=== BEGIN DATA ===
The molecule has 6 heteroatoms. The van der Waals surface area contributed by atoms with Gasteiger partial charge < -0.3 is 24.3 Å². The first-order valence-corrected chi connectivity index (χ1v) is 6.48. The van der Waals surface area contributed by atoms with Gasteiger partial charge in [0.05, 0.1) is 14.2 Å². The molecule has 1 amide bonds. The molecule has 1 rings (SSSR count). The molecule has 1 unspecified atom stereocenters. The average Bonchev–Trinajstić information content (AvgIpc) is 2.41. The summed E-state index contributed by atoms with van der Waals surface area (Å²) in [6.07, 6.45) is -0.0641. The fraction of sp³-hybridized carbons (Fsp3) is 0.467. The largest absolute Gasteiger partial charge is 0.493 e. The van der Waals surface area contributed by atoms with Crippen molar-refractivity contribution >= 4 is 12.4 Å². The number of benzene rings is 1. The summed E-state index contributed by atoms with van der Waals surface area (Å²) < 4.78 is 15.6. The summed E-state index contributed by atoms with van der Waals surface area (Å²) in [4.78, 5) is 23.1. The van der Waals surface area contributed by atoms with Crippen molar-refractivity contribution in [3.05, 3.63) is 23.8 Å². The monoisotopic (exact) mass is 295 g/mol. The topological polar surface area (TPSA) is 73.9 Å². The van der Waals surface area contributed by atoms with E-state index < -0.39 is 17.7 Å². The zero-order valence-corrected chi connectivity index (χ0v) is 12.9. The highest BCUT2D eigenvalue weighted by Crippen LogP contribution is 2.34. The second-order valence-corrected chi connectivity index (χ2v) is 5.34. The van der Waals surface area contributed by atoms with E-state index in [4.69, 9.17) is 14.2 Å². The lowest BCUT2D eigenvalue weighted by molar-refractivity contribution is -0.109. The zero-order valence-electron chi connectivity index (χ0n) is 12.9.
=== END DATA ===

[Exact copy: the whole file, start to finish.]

The molecule has 6 heteroatoms. The van der Waals surface area contributed by atoms with Gasteiger partial charge < -0.3 is 24.3 Å². The first-order valence-corrected chi connectivity index (χ1v) is 6.48. The van der Waals surface area contributed by atoms with Gasteiger partial charge in [0.05, 0.1) is 14.2 Å². The molecule has 1 amide bonds. The molecule has 1 rings (SSSR count). The molecule has 1 unspecified atom stereocenters. The average Bonchev–Trinajstić information content (AvgIpc) is 2.41. The summed E-state index contributed by atoms with van der Waals surface area (Å²) in [6.07, 6.45) is -0.0641. The fraction of sp³-hybridized carbons (Fsp3) is 0.467. The largest absolute Gasteiger partial charge is 0.493 e. The van der Waals surface area contributed by atoms with Crippen molar-refractivity contribution >= 4 is 12.4 Å². The number of benzene rings is 1. The summed E-state index contributed by atoms with van der Waals surface area (Å²) < 4.78 is 15.6. The summed E-state index contributed by atoms with van der Waals surface area (Å²) in [4.78, 5) is 23.1. The van der Waals surface area contributed by atoms with Crippen molar-refractivity contribution in [3.05, 3.63) is 23.8 Å². The monoisotopic (exact) mass is 295 g/mol. The topological polar surface area (TPSA) is 73.9 Å². The van der Waals surface area contributed by atoms with E-state index < -0.39 is 17.7 Å². The zero-order valence-corrected chi connectivity index (χ0v) is 12.9. The highest BCUT2D eigenvalue weighted by Crippen LogP contribution is 2.34. The second-order valence-corrected chi connectivity index (χ2v) is 5.34. The van der Waals surface area contributed by atoms with E-state index in [4.69, 9.17) is 14.2 Å². The lowest BCUT2D eigenvalue weighted by molar-refractivity contribution is -0.109. The zero-order valence-electron chi connectivity index (χ0n) is 12.9.